6. Restricting helicopter flights
What was the announcement? “Barring rescue operations, helicopters will not be allowed to fly to nearby mountain slopes as the vibrations and even the sound can cause the snow to fall, endangering lives of other climbers,” Purna Chandra Bhattarai chief of MoCTCA’s tourism industry division told the BBC last year. Nearly every year a record is set for the highest helicopter evacuation on Everest. The last one was set in 2013, when the Italian pilot Simone Moro lifted someone on a long line from 7800m. Helicopter evacuations at high altitude are particularly dangerous because the thin air lies on the very fringes of what is necessary to keep a helicopter aloft. Even flying to Base Camp at 5270m is dangerous for passengers who are not acclimatised, but increasingly climbers have been using it as a means of getting to and from Base Camp. But safety isn’t the only consideration. Flying to Base Camp benefits wealthy helicopter operators but brings little to the local economy. Trekking into Base Camp, which can take up to 10 days, brings benefits to local porters, guides and tea house owners.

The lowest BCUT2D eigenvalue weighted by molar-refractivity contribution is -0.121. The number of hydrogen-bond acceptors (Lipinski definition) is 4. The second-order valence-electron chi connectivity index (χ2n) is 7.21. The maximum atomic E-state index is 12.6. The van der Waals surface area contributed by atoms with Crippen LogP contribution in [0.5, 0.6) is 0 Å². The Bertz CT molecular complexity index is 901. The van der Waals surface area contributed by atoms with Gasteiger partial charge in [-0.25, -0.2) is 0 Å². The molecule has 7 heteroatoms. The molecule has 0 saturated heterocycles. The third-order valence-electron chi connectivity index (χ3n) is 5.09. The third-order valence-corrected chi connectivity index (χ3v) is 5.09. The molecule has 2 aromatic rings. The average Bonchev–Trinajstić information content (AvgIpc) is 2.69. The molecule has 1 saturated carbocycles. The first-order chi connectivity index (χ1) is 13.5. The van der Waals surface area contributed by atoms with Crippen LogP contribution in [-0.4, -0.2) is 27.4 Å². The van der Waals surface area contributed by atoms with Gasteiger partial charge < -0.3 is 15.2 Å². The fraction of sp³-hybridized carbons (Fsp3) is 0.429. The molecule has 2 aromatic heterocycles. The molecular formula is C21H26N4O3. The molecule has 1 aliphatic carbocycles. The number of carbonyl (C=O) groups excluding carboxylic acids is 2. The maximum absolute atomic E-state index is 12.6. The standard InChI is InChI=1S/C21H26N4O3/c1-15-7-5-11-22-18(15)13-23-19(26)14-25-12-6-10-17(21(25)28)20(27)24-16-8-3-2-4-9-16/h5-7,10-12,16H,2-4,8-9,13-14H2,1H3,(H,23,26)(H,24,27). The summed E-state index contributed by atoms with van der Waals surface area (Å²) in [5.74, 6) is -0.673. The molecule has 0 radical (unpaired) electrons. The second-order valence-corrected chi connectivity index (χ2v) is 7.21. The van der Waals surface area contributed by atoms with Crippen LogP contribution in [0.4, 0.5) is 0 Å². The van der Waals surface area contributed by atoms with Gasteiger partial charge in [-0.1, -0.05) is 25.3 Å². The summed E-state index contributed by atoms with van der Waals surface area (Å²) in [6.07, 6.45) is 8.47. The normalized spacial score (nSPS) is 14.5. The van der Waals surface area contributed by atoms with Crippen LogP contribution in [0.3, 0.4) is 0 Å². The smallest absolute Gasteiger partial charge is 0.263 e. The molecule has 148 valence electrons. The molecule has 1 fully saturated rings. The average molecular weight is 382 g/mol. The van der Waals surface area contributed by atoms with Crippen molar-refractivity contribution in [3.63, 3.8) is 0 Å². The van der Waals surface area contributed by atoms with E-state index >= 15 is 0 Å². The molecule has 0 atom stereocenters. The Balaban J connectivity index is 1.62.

Did it happen? Admittedly many of the additional flights this year were concerned with rescue and recovery efforts as a result of the avalanche. On that morning hundreds who were gathered at Base Camp watched in horror as countless flights were made into the Icefall to recover body after body, and the seriously injured were flown to hospitals in Lukla and Kathmandu. But what happened afterwards would not meet these criteria. Government officials and expedition operators were flown in and out of Base Camp for meetings. Helicopters were flown above the Icefall to recover and stash equipment that had been left up there following the closure of the route through the Khumbu Icefall, and Jing Wang was reported as needing at least 20 flights into the Western Cwm to carry the equipment and Sherpas for her lone summit bid. All of these flights were sanctioned by the government. There is now talk that in future years helicopter flights will become the normal means of transporting equipment to Camp 2. The advantage of this would be to reduce the number of journeys Sherpas need to make through the dangers of the Khumbu Icefall. A corollary is they would no longer be paid for these services as the employment would of course be given to helicopter pilots instead.